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Healing With Whole Foods: Asian Traditions…
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Healing With Whole Foods: Asian Traditions and Modern Nutrition (3rd…

by Paul Pitchford

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This is the large book you take down from the shelf and look up things out of---similar to a "regular" medical guide, but...NOT! The wonderful twist is that the author "blends" Eastern wisdom with Western words. It sounds complicated (and it is). But worth reading (if not just to understand what it all means). University of Berkeley Press. ( )
  house.rx | Nov 8, 2013 |
Healing with Whole Foods is a comprehensive guide to health and well being. Paul Pitchford lays everything out in an easy to understand and follow set of guidelines in his book. Any disease and its treatment can be found between its extraordinary covers -- and it has become my bible. It covers so many ailments from the 21st century...from high blood pressure, diabetes, headaches and congestive heart failure to arthritis, gout, cancer and various other diseases. It uses ancient methods of Ayurvedic principles to heal the body with Whole, Organic Foods. It is a must read for anyone who is seriously ill, or desirous of learning more about the amazing healing properties of whole foods and the dietary guidelines that bring about health.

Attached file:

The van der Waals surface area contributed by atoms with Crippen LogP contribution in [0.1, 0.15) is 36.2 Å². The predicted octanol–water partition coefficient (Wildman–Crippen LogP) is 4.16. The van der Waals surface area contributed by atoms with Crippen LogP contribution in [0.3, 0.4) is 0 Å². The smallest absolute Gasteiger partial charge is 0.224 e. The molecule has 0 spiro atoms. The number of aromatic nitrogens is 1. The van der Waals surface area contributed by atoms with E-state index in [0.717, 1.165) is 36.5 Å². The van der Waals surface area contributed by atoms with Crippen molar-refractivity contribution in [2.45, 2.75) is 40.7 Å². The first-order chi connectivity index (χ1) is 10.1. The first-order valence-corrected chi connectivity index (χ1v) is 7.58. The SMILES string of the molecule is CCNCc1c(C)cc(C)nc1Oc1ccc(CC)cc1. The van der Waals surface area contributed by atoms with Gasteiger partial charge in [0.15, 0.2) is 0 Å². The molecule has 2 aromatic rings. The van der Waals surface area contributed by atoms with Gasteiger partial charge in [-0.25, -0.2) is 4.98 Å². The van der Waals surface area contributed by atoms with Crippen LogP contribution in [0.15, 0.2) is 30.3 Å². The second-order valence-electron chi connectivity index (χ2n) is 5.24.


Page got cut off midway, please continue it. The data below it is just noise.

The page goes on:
-jancarpenter- ( )
  jancarpenter | Jul 5, 2012 |
This book is a bit more advanced, but has great ideas for ways to heal with whole food. It also talks about some history of whole foods and introduces the reader to Ayurvedic healing principles.
  rockinchair | Apr 10, 2012 |
Fantastic. My health has improved significantly in just the few weeks since I've been working with this book. It explains the Chinese principles behind choosing the right foods for a person's individual constitution. For example, something very healthy for a person with a "dry" physical condition might be harmful to someone with a "damp" physical condition. The book explains what kinds of symptoms are associated with different types of constitutions and explains the properties of various foods, including Western foods. While it could be better organized, there's nothing else around that gives such thorough, useful information in English for Western readers who would like to improve their health using Chinese medicinal properties of food. Highly recommended.
  margad | Jul 29, 2011 |
Amazon.com Review:

Used as a reference by students of acupuncture, this is a hefty, truly comprehensive guide to the theory and healing power of Chinese medicine. It's also a primer on nutrition--including facts about green foods, such as spirulina and blue-green algae, and the "regeneration diets" used by cancer patients and arthritics--along with an inspiring cookbook with more than 300 mostly vegetarian, nutrient-packed recipes.
The information on Chinese medicine is useful for helping to diagnose health imbalances, especially nascent illnesses. It's smartly paired with the whole-foods program because the Chinese have attributed various health-balancing properties to foods, so you can tailor your diet to help alleviate symptoms of illness. For example, Chinese medicine dictates that someone with low energy and a pale complexion (a yin deficiency) would benefit from avoiding bitter foods and increasing "sweet" foods such as soy, black sesame seeds, parsnips, rice, and oats. (Note that the Chinese definition of sweet foods is much different from the American one!)